19 CNMC/P0129 12/F NKTCL (EBER+42 LMP1/2, MMRD 4 × 107/m2 Remains in remission Relapsed (15 mo) None None 
PatientInstitution/IDAge/sexDiagnosisDays post-HSCTB or T cellType of T cell/donorTotal cell doseResponse at 8 weeks postinfusionOutcome (length of follow-up)GVHDToxicity possibly attributed to LMP-Ts
BCM/1145 26/M HL (LMP1+636* LMP2, MRD 4 × 107/m2 Relapse Died of disease (2 mo) None None 
BCM/1186 51/M DLBCL (EBER+, LMP1+77 LMP2, MUD 4 × 107/m2 Remains in remission Died of HSCT complications (6 mo) Reactivation; chronic None 
BCM/1242 58/M HL/CLL (EBER+, LMP1+1825* LMP2, MRD 4 × 107/m2 Remains in remission Died of CLL progression (3 y) None None 
BCM/1285 60/F HL/CLL (LMP1+167 LMP2, MRD 4 × 107/m2 Remains in remission Remains in remission (3+ years) Chronic None 
BCM/1313 44/M NKTCL (EBER+119 LMP1/2, MRD 4 × 107/m2 Remains in remission Remains in remission (3+ years) Chronic None 
BCM/1933 10/F CAEBV/HLH (EBV‐ PCR+120 LMP1/2, MUD 4 × 107/m2 Remains in remission Remains in remission (3+ years) None None 
BCM/1640 13/M EBV+ LPD (EBER+183 LMP1/2, MRD 4 × 107/m2 Remains in remission Remains in remission (3+ years) None None 
BCM/1943 34/F HL (EBER+207 LMP1/2, MRD 1.2 × 108/m2 Remains in remission Remains in remission (3+ years) Reactivation; chronic None 
BCM/2393 31/M NKTCL (EBER+122 LMP1/2, MRD 1.2 × 108/m2 Relapse Died of disease (8 mo) None None 
10 BCM/2562 17/M DLBCL (EBER+149 LMP1/2, MUD 3 × 108/m2 Remains in remission Died of disease (3+ years) Reactivation None 
11 BCM/2812 51/M DLBCL/CLL (EBER+329 LMP1/2, MRD 3 × 108/m2 Remains in remission Remains in remission (3+ years) None None 
12 BCM/2705 6/F HL (EBER+, LMP1+265 LMP1/2, MRD 3 × 108/m2 Remains in remission Remains in remission (3+ years) None None 
13 BCM/2879 20/F CAEBV/HLH (EBV‐ PCR+175 LMP1/2, MUD 3 × 108/m2 Remains in remission Remains in remission (3+ years) None None 
14 BCM/2997 17/F EBV+ LPD/LYG (EBER+, LMP1+108 LMP1/2, MUD 4 × 107/m2 (fixed) Remains in remission Remains in remission (3+ years) None None 
15 BCM/3299 12/M NKTCL (EBER+122 LMP1/2, MRD 2 × 107/m2 (fixed) Relapsed Died of disease (6 wk) None None 
16 CNMC/P0148 16/M NKTCL (EBER+42 LMP1/2, MMRD 2 × 107/m2 Remains in remission Remains in remission (13 mo) None None 
17 CNMC/P0175 22/M CAEBV (EBV‐PCR+76 LMP1/2, MMRD 2 × 107/m2 Relapsed/new NKTCL Alive with disease (6 mo) None None 
18 CNMC/P0182 19/M CAEBV/HLH (EBV‐PCR+84 LMP1/2, MRD 2 × 107/m2 Remains in remission Remains in remission (6 mo) None None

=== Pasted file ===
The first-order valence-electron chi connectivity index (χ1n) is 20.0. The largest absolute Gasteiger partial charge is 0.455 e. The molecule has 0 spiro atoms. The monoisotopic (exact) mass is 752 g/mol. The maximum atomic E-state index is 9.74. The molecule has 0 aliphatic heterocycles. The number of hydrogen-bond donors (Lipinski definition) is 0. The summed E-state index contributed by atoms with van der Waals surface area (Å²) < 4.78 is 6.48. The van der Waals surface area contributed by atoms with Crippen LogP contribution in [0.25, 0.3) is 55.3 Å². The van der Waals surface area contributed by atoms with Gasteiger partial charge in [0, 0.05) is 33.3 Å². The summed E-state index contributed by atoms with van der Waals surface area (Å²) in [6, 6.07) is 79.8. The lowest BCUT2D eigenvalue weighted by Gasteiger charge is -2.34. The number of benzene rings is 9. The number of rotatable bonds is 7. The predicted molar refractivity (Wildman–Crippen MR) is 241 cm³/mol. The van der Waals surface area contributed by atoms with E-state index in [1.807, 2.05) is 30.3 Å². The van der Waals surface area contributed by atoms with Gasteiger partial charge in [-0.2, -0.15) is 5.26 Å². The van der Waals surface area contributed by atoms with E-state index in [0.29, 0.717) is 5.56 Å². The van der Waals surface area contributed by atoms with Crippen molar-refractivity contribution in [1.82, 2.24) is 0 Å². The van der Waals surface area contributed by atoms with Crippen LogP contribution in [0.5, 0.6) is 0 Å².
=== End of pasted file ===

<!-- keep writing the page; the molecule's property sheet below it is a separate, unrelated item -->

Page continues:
19 CNMC/P0129 12/F NKTCL (EBER+42 LMP1/2, MMRD 4 × 107/m2 Remains in remission Relapsed (15 mo) None None 

BCM, Baylor College of Medicine; CLL, chronic lymphocytic leukemia; CNMC, Children’s National Medical Center; DLBCL, diffuse large B-cell lymphoma; HLH, hemophagocytic lymphohistiocytosis; LYG, lymphomatoid granulomatosis; MMRD, mismatched unrelated donor; MRD, matched related donor; MUD, matched unrelated donor; PCR, polymerase chain reaction.

*

Patients had relapsed post-HSCT and attained remission with chemotherapy and/or DLI before receiving LMP-Ts.

Developed a second malignancy (Ewing’s sarcoma) but remains alive and disease free >5 y from LMP-T infusion.

Patient’s donor subsequently diagnosed with NKTCL ∼12 mo after LMP-T infusion.

Table 2.

Patients with refractory or relapsed disease at time of LMP-T infusion

PatientInstitution/IDAge/sexDiagnosisDays post-HSCTB or T cellType of T cell/donorTotal cell doseResponse at 8 weeks postinfusionOutcome (length of follow-up)GVHDToxicity possibly attributed to LMP-Ts
20 BCM/2145 15/F CAEBV/HLH (EBV‐PCR+76 LMP1/2, MRD 1.2 × 108/m2 PD Died of disease (2 mo) None None 
21 BCM/1898 23/F Hodgkin (EBER+, LMP+1407 LMP1/2, MUD 2 × 107/m2 (fixed) SD Alive with disease (3+ years) None None 
22 CNMC/P0085 18/F NKTCL (EBER+111 LMP1/2, MUD 2 × 107/m2 PD Died of disease (3 mo) None None 
23 CNMC/P0107 10/F CAEBV (EBV‐PCR+40 LMP1/2, MRD 2 × 107/m2 PD Alive with disease (18 mo) None None 
24 CNMC/P0132 19/M HVLL (EBER+63 LMP1/2, MMRD 4 × 107/m2 PR Died of HSCT complications (3 mo) None None 
25 CNMC/P0126 14/F CAEBV (EBV‐PCR+35 LMP1/2, MRD 4 × 107/m2 PD Alive with EBV viremia (17 mo) De novo, grade  1 skin None 
26 CNMC/P0130 2/F EBV LPD/HLH (EBER+117 LMP1/2, MMRD 4 × 107/m2 PR Died of disease (8 mo) Reactivation Grade 4 hepatic  necrosis